Tag: Computing


Sunday data/statistics link roundup (12/9/12)

  1. Some interesting data/data visualizations about working conditions in the apparel industry. Here is the full report. Whenever I see reports like this, I wish the raw data were more clearly linked. I want to be able to get in, play with the data, and see if I notice something that doesn't appear in the infographics. 
  2. This is an awesome plain-language discussion of how a bunch of methods (CS and Stats) with fancy names relate to each other. It shows that CS/Machine Learning/Stats are converging in many ways and there isn't much new under the sun. On the other hand, I think the really exciting thing here is to use these methods on new questions, once people drop the stick
  3. If you are a reader of this blog and somehow do not read anything else on the internet, you will have missed Hadley Wickham's Rcpp tutorial. In my mind, this pretty much seals it, Julia isn't going to overtake R anytime soon. In other news, Hadley is coming to visit JHSPH Biostats this week! I'm psyched to meet him. 
  4. For those of us that live in Baltimore, this interesting set of data visualizations lets you in on the crime hotspots. This is a much fancier/more thorough analysis than Rafa and I did way back when. 
  5. Check out the new easy stats tool from the Census (via Hilary M.) and read our interview with Tom Louis who is heading over there to the Census to do cool things. 
  6. Watch out, some Tedx talks may be pseudoscience! More later this week on the politicization/glamourization of science, so stay tuned. 

Cleveland's (?) 2001 plan for redefining statistics as "data science"

This plan has been making the rounds on Twitter and is being attributed to William Cleveland in 2001 (thanks to Kasper for the link). I’m not sure of the provenance of the document but it has some really interesting ideas and is worth reading in its entirety. I actually think that many Biostatistics departments follow the proposed distribution of effort pretty closely. 

One of the most interesting sections is the discussion of computing (emphasis mine): 

Data analysis projects today rely on databases, computer and network hardware, and computer and network software. A collection of models and methods for data analysis will be used only if the collection is implemented in a computing environment that makes the models and methods sufficiently efficient to use. In choosing competing models and methods, analysts will trade effectiveness for efficiency of use.


This suggests that statisticians should look to computing for knowledge today, just as data science looked to mathematics in the past.

I also found the theory section worth a read and figure it will definitely lead to some discussion:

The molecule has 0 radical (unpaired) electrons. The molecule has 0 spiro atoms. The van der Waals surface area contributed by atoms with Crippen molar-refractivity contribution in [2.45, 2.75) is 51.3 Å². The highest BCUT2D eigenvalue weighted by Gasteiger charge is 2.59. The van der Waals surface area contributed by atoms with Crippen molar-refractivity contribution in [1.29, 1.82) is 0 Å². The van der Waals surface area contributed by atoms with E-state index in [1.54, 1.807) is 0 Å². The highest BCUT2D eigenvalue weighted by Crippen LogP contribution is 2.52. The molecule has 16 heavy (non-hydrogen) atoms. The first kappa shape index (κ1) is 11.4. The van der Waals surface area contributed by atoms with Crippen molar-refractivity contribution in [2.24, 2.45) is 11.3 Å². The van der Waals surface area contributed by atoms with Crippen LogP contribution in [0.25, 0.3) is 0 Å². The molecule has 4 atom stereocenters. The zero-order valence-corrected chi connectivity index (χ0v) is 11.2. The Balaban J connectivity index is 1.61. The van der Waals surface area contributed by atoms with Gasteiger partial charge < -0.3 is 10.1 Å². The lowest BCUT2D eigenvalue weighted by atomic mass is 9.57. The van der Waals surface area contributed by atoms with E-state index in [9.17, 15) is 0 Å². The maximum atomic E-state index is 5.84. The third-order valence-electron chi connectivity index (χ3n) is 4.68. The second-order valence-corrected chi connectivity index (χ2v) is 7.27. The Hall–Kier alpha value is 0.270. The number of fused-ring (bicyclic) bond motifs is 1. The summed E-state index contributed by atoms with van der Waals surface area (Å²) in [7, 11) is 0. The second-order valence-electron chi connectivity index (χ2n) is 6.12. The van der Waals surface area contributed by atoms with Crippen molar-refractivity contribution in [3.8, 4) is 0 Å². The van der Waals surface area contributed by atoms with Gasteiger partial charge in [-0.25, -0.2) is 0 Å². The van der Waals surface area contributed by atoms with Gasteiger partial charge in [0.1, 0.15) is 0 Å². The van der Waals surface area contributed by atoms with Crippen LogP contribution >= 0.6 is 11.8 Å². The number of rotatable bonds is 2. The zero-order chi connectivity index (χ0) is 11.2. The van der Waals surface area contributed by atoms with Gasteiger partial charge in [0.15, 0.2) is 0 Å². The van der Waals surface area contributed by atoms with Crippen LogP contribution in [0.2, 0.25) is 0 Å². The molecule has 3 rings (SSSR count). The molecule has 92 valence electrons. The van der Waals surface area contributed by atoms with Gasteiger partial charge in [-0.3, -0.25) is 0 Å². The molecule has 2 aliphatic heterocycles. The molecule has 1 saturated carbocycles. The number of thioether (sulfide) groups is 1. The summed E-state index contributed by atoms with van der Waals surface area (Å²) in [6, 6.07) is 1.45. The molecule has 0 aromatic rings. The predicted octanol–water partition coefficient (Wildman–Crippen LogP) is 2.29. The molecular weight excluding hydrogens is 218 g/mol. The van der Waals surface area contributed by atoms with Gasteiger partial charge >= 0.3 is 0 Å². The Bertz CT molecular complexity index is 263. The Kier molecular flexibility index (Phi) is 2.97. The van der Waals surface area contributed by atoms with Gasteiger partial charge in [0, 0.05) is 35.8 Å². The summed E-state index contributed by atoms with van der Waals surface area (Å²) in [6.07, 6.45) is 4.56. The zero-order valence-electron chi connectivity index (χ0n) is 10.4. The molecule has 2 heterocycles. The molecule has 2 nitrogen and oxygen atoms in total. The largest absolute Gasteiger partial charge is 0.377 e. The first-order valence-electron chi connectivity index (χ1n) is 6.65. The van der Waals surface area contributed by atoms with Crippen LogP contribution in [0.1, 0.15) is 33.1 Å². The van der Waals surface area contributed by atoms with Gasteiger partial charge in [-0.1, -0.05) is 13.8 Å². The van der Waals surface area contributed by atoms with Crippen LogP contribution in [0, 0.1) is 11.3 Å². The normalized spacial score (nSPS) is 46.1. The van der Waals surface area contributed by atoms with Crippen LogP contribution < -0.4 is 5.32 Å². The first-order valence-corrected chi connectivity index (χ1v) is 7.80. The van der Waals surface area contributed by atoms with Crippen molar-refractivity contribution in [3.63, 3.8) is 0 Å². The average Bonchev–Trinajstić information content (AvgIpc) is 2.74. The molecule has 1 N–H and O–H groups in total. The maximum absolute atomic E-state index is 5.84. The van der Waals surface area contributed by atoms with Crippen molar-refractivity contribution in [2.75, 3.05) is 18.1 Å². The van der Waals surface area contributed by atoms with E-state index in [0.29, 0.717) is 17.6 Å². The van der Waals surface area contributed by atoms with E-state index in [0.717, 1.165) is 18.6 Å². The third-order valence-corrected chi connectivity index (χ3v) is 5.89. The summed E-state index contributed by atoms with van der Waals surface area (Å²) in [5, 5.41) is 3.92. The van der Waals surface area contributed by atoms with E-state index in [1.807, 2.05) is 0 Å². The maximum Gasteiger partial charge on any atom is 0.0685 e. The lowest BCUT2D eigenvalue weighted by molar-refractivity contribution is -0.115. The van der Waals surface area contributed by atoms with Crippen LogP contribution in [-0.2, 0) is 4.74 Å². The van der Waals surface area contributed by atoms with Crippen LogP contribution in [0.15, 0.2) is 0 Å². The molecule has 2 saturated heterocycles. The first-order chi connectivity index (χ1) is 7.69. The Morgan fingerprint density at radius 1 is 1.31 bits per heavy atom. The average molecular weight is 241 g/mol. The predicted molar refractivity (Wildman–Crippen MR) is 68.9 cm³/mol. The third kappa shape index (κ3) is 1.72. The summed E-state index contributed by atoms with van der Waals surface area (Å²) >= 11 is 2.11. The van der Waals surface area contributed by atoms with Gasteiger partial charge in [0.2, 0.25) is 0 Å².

Mathematics is an important knowledge base for theory. It is far too important to take for granted by requiring the same body of mathematics for all. Students should study mathematics on an as-needed basis.


Not all theory is mathematical. In fact, the most fundamental theories of data science are distinctly nonmathematical. For example, the fundamentals of the Bayesian theory of inductive inference involve nonmathematical ideas about combining information from the data and information external to the data. Basic ideas are conveniently expressed by simple mathematical expressions, but mathematics is surely not at issue. 


Do you own or rent?

When it comes to computing, history has gone back and forth between what I would call the “owner model” and the “renter model”. The question is what’s the best approach and how do you determine that?

Back in the day when people like John von Neumann were busy inventing the computer to work out H-bomb calculations, there was more or less a renter model in place. Computers were obviously quite expensive and so not everyone could have one. If you wanted to do your calculation, you’d walk down to the computer room, give them your punch cards with your program written out, and they’d run it for you. Sometime later you’d get some print out with the results of your program. 

A little later, with time-sharing types of machines, you could have dumb terminals login to a central server and run your calculations that way. I guess that saved you the walk to the computer room (and all the punch cards). I still remember some of these green-screen dumb terminals from my grad school days (yes, UCLA still had these monstrosities in 1999).